We use a method that uses random numbers to simulate the flow of light through the supernova envelope. But that also generates noise in the final output spectrum. We would like to implement a better solution for this, by using the formal integral solution developed by Lucy 1999, as proposed in TEP005. In the figure below, the benefit of this new spectrum reconstruction method (shown as the thick black line) compared to the standard Monte Carlo counting approach (noisy histogram) is illustrated (image taken from Lucy 1999, fig. 4):

This project requires a bit of physics knowledge.

Your first objective if you choose to accept the mission: Implement a simple counting estimator, storing the number of Monte Carlo packets that come into resonance with each atomic line transition. For this, look into the main Monte Carlo part of TARDIS and find the location where the j_blue_estimators are incremented. This would be a good place to insert your counters.

“Bonus objective:” Once the counter is properly working, you could try to implement an estimator for the line absorption rates (see Equation 11 in Lucy 1999). In an additional step, these level absorption rates could be used to calculate level absorption rates (see Equation 19 in Lucy 1999).

Hints: As mentioned above, understanding what incrementing j_blue_estimators means, is the key to the first objective. Physically, it measures the energy of all photons which can come into resonance with a particular line. Photons/packets not necessarily have to interact with the line to be counted. The relativistic Doppler shift just has to shift their frequency far enough so that it matches the frequency of the line. Taking all this into account, you will realise that the j_blue_estimators behave very similar to the counter you are supposed to implement.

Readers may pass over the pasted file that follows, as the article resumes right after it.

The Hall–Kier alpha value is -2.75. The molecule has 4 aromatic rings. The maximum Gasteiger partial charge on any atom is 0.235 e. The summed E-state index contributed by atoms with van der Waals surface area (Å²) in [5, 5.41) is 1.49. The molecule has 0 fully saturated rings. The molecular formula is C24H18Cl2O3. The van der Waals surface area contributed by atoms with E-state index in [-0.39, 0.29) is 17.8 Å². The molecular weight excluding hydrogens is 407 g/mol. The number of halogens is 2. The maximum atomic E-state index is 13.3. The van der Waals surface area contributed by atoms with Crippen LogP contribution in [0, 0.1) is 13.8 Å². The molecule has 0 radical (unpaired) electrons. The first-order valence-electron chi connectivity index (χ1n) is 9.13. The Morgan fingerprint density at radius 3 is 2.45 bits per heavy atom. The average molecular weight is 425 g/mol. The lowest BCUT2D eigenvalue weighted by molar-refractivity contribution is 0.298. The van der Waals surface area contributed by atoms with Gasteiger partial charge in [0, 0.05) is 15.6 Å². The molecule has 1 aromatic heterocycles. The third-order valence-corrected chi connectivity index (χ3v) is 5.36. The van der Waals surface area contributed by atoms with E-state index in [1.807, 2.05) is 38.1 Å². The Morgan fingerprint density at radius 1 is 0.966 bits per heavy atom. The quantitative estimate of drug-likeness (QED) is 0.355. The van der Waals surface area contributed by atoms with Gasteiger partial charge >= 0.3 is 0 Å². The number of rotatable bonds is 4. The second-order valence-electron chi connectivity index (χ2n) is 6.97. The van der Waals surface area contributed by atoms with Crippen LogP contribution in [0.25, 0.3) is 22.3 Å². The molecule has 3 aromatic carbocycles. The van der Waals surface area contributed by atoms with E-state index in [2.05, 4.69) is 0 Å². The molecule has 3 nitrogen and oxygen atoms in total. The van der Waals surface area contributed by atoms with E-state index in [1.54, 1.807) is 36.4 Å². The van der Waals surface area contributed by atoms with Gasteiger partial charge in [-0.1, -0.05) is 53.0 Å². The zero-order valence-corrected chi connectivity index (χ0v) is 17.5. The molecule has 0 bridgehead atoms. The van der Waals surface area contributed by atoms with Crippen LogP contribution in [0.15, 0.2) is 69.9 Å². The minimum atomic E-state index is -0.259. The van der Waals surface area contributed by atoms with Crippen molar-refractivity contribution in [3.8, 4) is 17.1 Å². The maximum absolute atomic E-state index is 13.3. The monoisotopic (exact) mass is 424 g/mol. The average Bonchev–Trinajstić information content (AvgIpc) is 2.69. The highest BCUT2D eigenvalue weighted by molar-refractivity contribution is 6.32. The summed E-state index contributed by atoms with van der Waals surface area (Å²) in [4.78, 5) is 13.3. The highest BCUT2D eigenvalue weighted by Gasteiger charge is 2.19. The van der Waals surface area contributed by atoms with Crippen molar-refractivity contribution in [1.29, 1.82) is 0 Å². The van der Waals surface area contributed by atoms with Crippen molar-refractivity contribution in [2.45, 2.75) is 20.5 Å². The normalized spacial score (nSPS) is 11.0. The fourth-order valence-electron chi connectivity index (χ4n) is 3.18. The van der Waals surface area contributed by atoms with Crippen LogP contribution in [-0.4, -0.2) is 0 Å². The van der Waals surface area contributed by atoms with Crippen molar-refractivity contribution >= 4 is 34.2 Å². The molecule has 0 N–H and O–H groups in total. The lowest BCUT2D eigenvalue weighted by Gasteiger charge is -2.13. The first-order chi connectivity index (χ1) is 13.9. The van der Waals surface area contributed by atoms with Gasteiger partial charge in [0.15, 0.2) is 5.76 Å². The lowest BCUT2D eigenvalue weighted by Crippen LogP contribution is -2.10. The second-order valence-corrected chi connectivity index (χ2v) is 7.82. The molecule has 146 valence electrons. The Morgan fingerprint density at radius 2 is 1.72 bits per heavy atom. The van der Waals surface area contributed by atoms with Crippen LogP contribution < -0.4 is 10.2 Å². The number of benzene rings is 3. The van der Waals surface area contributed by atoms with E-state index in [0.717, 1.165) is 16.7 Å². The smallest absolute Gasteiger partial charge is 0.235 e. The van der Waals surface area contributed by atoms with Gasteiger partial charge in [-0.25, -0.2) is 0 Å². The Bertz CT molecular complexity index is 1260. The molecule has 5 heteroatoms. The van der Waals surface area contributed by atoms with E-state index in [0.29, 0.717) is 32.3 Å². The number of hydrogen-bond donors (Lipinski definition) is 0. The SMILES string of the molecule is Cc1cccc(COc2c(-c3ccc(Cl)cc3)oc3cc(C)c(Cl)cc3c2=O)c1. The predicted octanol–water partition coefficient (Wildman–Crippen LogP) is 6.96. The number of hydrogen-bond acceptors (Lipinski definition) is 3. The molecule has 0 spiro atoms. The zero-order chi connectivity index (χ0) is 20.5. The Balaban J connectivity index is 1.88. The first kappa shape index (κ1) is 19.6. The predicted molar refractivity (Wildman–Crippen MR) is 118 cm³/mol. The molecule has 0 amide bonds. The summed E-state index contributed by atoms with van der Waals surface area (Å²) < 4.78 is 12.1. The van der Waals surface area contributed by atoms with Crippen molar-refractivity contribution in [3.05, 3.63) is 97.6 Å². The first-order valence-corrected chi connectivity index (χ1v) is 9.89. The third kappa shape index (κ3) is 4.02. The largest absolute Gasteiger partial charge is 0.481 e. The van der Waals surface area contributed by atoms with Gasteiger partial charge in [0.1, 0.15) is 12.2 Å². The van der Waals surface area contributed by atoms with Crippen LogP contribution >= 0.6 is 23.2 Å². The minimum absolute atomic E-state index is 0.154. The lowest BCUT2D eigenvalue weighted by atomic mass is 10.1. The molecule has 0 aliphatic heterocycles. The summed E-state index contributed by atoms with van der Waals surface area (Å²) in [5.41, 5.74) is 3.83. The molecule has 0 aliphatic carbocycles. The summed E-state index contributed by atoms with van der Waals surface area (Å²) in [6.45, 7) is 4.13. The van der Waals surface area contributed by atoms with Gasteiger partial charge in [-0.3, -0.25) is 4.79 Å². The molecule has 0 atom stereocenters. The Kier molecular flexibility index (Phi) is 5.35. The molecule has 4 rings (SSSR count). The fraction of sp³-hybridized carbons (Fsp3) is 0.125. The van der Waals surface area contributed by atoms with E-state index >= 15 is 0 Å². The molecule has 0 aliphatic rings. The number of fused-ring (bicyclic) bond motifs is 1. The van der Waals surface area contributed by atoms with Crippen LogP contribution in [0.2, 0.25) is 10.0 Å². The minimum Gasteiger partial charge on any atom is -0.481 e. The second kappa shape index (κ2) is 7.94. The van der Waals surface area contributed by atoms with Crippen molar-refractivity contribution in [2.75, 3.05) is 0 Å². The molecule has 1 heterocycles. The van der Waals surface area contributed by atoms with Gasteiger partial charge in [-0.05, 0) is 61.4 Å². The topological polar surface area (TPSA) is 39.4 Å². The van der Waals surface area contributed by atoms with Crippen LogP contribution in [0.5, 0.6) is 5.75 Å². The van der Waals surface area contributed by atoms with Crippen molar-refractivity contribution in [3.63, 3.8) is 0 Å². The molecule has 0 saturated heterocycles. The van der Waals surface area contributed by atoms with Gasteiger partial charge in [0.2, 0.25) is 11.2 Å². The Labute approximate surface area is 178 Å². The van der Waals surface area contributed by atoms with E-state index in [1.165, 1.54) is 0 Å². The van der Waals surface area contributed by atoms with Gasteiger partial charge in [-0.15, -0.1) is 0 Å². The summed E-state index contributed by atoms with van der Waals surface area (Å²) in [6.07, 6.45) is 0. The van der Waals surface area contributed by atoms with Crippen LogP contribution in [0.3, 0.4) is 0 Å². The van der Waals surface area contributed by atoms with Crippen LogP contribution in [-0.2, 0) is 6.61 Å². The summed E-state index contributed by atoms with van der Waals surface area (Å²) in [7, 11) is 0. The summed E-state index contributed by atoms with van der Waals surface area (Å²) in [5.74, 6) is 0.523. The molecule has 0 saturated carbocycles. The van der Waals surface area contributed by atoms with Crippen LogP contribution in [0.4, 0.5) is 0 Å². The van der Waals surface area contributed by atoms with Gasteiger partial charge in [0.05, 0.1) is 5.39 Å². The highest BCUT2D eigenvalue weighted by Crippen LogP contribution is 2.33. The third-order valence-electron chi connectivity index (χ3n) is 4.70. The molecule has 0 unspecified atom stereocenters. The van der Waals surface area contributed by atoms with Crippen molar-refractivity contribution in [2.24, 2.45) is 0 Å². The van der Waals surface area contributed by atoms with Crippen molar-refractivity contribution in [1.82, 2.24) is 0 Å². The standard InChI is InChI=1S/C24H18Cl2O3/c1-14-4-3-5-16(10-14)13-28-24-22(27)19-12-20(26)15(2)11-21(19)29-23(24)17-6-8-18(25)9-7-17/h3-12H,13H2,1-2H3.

Handling nuclear decay in TARDIS

Difficulty: Medium/Hard

Astronomy knowledge needed: Low/None

Mentors: @unoebauer, @wkerzendorf

Programming skills: Python

Related TEP: TEP007

GSoC Application Tag: nuclear decay

Description: Supernova are powered by the decay of radioactive elements and thus if we want to simulate supernovae we also need to take this physical process into account. Currently, this is done in a very difficult and not easily extensible way in TARDIS. We have thought about adding more support for this and need your help with this.

Your first objective if you choose to accept the mission: Work on PR and try to get as far as possible it finish it.

A better configuration system

Difficulty: Medium

Astronomy knowledge needed: None

Mentors: @ssim, @wkerzendorf

Programming skills: Python

Related TEP: TEP006

GSoC Application Tag: config system

Description: TARDIS is a complex piece of software and has many options that can be switched on and off. This means that the Configuration modules have to be able to take a variety of input forms, parse them, validate that the input is in someway sensible (that if a float is expected there is no string given). We have thought about how to make this easier to use and have come up with YAML tags. They are a great way to parse strings to the right format and make sure that the input is valid.

Your first objective if you choose to accept the mission: Parse the string `5 km/s` using YAML tags and convert it to an AstroPy quantity. Bonus objective Look how you would use JSONSchema to replace our validation system and write it in your application.

Tighter integration of Atomic Data, Plasma and Model

Difficulty: Hard

Astronomy knowledge needed: Low

Mentors: @yeganer, @wkerzendorf

Programming skills: Python

Related TEP: TEP008

GSoC Application Tag: atomic/model/plasma integration

Description: TARDIS needs to calculate the Plasma state very often during the runtime. TARDIS should also be able to use different modules with different approximations how to calculate the plasma state. Last year we updated the plasma module to allow a more modular approach. While we got far, this new framework is not yet completely embedded in the code and we will need your help with finalizing the integration.

Your first objective if you choose to accept the mission:

Add a class to the plasma part that dynamically provides the tables of a hdf5 file to the networkx graph.

ideas_page.txt · Last modified: 2016/04/04 18:29 by wkerzend